The Colors of Magic – Red

One of the first things you must ask yourself before constructing a deck is what color to play. With many combinations and possible strategies, it’s hard to know where to start. This article is one of a five-part series that will take a closer look at the strengths and weaknesses of each color. Today we will be focusing on the various mechanics Red brings to the table. If you are looking for more about the philosophy and lore of each color, you can read our lore overview here.

Without further ado, let’s get into what Red brings to the table:

Creatures: Red creatures are typically smaller than other colors, but make up for their lack of size with their aggressiveness. Additionally, many Red creatures have powerful abilities to account for their low stats. Some of the most prominent abilities include Haste, which allows them to attack very efficiently, and First Strike, which allows them to come out on top in most combat situations. Other features Red creatures have is the ability to ping and disrupt your opponents’ strategy in an aggressive, reckless manner. For example, Pia and Kiran Nalaar enters the battlefield with two thopters, which can be sacrificed to deal a substantial amount of damage to an opponent. Some other great examples of typical Red creatures are: Goblin Guide, Monastery Swiftspear, and Magus of the Moon.

Tribes: Although Red has many types of creatures, from dragons to soldiers, the most supported tribe by far is goblins. A typical goblin strategy consists of filling the field with cheap but valuable creatures, such as Goblin Lackey, Goblin Piledriver, and Goblin Warchief. Additionally, utilizing Legion Loyalist, Goblin Chieftain, and Goblin Wardriver can make a force that much scarier. There are also powerful goblin tribal cards, such as Krenko, Mob Boss, Goblin Ringleader, Goblin Piledriver, and Goblin Matron. Goblins is such a solid strategy; in fact, that multiple iterations of the deck have seen play in almost all formats, including Modern, Standard, EDH, and even Legacy.

Burn Spells: Red has access to the best direct damage dealing spells in the game. These spells are incredibly versatile and can be used to either deal damage to an opponent, a creature, or sometimes even both at the same time! Great options for burn spells include Lightning Bolt, Starstorm, Fireblast (One of Magic’s premier removal spells), and Vexing Devil.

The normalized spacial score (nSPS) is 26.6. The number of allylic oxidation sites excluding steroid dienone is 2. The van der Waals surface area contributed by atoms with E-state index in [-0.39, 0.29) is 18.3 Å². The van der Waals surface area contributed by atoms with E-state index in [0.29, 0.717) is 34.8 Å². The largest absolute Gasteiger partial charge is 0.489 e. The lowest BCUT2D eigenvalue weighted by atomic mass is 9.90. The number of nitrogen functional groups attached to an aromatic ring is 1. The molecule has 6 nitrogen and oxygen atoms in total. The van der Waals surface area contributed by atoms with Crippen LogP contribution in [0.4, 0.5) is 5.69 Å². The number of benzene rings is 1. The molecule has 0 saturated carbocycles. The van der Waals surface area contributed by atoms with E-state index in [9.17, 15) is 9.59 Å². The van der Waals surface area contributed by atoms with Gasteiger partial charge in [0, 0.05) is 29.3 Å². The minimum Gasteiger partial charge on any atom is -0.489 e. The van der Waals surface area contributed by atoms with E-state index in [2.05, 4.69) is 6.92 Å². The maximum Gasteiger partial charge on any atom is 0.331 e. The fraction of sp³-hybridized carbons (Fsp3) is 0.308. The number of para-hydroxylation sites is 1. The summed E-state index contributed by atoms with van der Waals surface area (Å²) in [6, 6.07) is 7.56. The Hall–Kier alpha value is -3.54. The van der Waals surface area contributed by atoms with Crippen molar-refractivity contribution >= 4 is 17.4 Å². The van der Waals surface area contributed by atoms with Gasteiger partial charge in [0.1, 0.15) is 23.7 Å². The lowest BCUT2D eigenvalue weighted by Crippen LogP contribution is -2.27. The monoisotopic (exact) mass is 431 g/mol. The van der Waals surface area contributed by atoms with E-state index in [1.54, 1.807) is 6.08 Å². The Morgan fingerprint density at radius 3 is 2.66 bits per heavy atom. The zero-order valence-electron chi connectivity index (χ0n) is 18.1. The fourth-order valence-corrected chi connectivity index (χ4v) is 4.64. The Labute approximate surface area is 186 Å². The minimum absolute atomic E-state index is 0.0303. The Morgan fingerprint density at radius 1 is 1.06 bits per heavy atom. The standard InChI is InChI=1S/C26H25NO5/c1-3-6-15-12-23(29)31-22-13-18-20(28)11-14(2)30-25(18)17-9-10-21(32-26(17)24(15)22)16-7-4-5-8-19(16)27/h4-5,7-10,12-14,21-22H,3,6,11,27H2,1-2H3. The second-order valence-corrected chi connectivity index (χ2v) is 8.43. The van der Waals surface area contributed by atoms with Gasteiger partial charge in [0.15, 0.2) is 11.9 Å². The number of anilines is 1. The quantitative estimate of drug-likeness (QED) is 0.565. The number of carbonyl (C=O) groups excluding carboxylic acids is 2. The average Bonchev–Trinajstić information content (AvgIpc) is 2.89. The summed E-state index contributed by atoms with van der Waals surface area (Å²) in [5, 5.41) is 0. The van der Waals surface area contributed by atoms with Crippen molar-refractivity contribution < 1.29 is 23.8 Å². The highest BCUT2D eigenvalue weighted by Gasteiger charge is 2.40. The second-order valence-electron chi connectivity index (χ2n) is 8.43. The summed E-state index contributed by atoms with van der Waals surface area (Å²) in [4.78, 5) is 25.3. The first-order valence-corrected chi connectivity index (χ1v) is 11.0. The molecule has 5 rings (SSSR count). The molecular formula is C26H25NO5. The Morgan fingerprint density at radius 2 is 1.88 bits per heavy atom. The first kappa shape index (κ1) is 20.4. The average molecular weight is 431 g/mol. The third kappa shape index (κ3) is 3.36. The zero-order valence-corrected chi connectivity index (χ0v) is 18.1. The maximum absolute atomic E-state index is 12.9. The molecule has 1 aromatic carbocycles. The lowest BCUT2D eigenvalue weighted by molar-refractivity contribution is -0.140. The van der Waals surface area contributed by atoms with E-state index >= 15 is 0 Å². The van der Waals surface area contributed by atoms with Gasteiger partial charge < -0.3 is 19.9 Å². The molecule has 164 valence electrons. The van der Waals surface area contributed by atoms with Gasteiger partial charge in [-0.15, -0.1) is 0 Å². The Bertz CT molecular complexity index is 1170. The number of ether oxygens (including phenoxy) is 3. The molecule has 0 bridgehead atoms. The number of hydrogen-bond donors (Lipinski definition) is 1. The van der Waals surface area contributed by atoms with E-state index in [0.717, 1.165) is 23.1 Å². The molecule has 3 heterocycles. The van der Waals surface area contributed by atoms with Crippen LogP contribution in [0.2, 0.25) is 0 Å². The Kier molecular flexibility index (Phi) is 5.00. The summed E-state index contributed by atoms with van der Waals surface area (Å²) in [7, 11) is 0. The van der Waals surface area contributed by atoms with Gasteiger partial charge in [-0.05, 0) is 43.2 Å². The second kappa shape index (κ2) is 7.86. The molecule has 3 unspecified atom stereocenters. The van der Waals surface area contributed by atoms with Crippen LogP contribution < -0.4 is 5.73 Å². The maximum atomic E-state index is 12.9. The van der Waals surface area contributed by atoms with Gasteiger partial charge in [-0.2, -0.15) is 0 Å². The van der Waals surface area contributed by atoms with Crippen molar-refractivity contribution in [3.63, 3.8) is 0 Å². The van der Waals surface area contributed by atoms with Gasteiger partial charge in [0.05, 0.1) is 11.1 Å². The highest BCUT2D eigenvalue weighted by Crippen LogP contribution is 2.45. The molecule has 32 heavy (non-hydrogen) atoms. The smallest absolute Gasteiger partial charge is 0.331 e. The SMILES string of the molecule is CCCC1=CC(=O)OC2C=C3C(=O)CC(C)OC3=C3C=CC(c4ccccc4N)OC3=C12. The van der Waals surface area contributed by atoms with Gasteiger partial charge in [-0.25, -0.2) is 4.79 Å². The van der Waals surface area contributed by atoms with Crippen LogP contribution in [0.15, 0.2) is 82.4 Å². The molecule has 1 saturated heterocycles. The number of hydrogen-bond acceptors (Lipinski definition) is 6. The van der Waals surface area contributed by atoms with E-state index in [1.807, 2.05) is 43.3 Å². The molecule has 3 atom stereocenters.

Land Destruction: Red is one of, if not the, best colors at destroying lands. While spells that do so are not always cheap, they can really throw off your opponent. Against many three-color decks, which utilize fairly weak mana bases, Red land destruction can shut them down completely. The land disruption can come in a variety of forms, including direct spells which target lands, to creatures that have entered the battlefield effects. In a way, even cards such as Blood Moon, which have blanketing effects, can also be considered in this category.

Artifact Removal: Some of the most powerful artifact destruction spells belong to Red, allowing a player to construct a sideboard that completely decimates artifact-based strategies. Cards like Shattering Spree, Smash to Smithereens, and Shatterstorm are just a few of the many artifact destruction spells in this color.

Artifact Synergy: Not only is Red good at destroying artifacts, it can also have strong artifact synergies, as well.

However, the drawbacks to playing Red include:

Limited Creature Removal: If you want to remove a creature with high toughness, it’s going to cost a lot of mana. While Red does have efficient low to the ground removal, larger creatures can be very difficult to deal with. The color also lacks a way to completely remove a threat from the game, and has almost no direct destroying effects.

Limited Card Draw: While Red does have some access to decent card draw, it usually comes at the cost of having to discard cards in your hand. While some decks can take advantage of this (such as Dredge), Red is typically not the color to be in if you’re looking for powerful library filtering and draw. Splashing with colors such as Blue and Black can make up for this, however.

No Enchantment Removal: Red doesn’t have access to any enchantment removal, and will need help from colorless spells or another color if enchantments become an issue.

Lack of Interaction: While it is up to personal taste whether this is a downside or not, aside from destroying creatures with burn spells, Red decks typically don’t interact with their opponent at all. Swinging face and being aggressive is the name of the game, and Red just doesn’t have the time or resources for long-winded, interactive games. A Red deck would rather finish a game quickly and efficiently, and just plow straight through any opposition to win a game.



Sylvan Studies Team

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